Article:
A coalition of House lawmakers has accused the Interior Department of "deliberately" withholding comments reflecting the public's strong support for the five-year oil and natural leasing plan for the Outer Continental Shelf (OCS) that was drafted in the final days of the Bush administration.

Interior received approximately 530,000 comments, with the "overwhelming majority in support of offshore drilling," said Rep. Parker Griffith (R-GA) and 48 other lawmakers in a recent letter to Interior Secretary Ken Salazar.

They further cited e-mails obtained under the Freedom of Information Act (FOIA), which allegedly show that Minerals Management Service (MMS) Director Liz Birnbaum urged Interior employees to suppress information on the public's support for the leasing plan.

"We find it outrageous that members of your staff would purposely delay the release of public input from hundreds of thousands of concerned Americans. The issue of responsible offshore energy production should not be politicized and delayed through bureaucratic fiat simply because your employees do not like the result of the comments," the House lawmakers said.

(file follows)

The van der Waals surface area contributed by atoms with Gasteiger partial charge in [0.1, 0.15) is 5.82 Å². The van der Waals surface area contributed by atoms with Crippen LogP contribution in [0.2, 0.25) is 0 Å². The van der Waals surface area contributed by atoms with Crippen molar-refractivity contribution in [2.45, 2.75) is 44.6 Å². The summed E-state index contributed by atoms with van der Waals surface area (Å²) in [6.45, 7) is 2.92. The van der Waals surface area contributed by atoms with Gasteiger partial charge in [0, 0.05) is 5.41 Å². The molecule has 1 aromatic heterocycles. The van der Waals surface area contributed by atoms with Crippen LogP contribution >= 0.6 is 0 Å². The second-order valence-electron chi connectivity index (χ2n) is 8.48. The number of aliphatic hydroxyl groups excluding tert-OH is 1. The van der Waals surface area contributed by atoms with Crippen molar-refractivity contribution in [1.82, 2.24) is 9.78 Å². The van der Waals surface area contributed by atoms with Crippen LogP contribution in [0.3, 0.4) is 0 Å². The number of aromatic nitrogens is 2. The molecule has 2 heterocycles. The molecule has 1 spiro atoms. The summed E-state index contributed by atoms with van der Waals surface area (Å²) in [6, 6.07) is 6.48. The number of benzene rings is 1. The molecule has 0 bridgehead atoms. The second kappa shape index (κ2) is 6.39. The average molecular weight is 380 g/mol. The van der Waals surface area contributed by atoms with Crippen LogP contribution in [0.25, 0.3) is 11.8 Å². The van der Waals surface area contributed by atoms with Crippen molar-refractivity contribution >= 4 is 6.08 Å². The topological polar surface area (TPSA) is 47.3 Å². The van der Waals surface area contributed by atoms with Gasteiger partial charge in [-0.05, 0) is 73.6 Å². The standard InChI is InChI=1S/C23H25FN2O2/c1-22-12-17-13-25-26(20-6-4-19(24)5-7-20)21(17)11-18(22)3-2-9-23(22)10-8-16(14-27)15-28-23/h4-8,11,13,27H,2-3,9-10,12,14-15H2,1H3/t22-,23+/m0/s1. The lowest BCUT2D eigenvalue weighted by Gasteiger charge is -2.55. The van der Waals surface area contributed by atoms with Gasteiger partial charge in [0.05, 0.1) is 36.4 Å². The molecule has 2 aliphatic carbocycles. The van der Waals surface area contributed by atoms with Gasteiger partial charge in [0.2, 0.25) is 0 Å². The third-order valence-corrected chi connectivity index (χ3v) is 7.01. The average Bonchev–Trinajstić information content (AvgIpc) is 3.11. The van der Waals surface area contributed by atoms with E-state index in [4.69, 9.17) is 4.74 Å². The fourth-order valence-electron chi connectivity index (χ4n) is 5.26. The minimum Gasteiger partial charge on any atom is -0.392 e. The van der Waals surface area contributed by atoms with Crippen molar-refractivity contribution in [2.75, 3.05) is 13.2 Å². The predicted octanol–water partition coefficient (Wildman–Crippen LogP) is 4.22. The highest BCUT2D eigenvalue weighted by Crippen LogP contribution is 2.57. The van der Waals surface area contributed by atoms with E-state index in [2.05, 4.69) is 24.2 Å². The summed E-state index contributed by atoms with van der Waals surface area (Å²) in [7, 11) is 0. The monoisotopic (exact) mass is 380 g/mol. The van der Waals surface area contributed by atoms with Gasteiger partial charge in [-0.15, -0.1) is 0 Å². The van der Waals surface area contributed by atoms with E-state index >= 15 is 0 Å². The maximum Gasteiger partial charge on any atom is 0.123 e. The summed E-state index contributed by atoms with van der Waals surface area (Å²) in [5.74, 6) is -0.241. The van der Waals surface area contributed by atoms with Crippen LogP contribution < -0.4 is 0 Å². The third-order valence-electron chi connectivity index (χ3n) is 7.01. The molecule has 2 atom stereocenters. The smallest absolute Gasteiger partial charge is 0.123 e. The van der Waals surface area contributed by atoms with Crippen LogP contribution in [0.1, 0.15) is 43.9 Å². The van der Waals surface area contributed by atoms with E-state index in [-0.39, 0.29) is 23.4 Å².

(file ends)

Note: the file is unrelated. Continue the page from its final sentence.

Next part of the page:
"Along with President Obama, you have regularly expressed the need for a comprehensive energy plan that includes the responsible production of fossil fuels on the Outer Continental Shelf. The mounting evidence is clear; the policies and practices displayed by your employees, along with your recent decision to delay the release of a new leasing plan by three years until 2012, are not matching the rhetoric of this administration and running contrary to the will of the American people," they said.

Earlier this month Salazar told a Senate committee that "we are attempting to pull together a plan for [lease sales in] the Outer Continental Shelf that will cover both the existing current plan (2007-2012) as well as looking into the future" beyond 2012. He said he expected to release such a leasing plan this month (see NGI, March 8).

The MMS disputed the allegations that it has withheld comments. "All of the comments received on the draft proposed plan are posted and available to the public at regulations.gov and have been since a few of weeks after they were received," MMS said.

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